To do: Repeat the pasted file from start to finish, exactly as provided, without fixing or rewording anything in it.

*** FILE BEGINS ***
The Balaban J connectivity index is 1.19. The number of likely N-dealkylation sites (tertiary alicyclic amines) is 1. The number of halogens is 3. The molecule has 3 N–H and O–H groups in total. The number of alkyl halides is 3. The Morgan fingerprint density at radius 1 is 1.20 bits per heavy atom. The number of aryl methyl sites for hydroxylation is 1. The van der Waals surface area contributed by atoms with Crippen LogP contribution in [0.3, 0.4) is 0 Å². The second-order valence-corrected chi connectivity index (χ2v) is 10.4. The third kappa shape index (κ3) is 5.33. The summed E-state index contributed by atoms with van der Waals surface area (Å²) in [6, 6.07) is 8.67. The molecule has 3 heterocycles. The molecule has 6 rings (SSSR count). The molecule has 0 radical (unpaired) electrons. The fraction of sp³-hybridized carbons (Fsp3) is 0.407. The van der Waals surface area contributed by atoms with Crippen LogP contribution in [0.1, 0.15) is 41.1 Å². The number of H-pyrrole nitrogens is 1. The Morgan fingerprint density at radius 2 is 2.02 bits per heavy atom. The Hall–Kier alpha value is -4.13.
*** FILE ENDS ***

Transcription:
The Balaban J connectivity index is 1.19. The number of likely N-dealkylation sites (tertiary alicyclic amines) is 1. The number of halogens is 3. The molecule has 3 N–H and O–H groups in total. The number of alkyl halides is 3. The Morgan fingerprint density at radius 1 is 1.20 bits per heavy atom. The number of aryl methyl sites for hydroxylation is 1. The van der Waals surface area contributed by atoms with Crippen LogP contribution in [0.3, 0.4) is 0 Å². The second-order valence-corrected chi connectivity index (χ2v) is 10.4. The third kappa shape index (κ3) is 5.33. The summed E-state index contributed by atoms with van der Waals surface area (Å²) in [6, 6.07) is 8.67. The molecule has 3 heterocycles. The molecule has 6 rings (SSSR count). The molecule has 0 radical (unpaired) electrons. The fraction of sp³-hybridized carbons (Fsp3) is 0.407. The van der Waals surface area contributed by atoms with Crippen LogP contribution in [0.1, 0.15) is 41.1 Å². The number of H-pyrrole nitrogens is 1. The Morgan fingerprint density at radius 2 is 2.02 bits per heavy atom. The Hall–Kier alpha value is -4.13.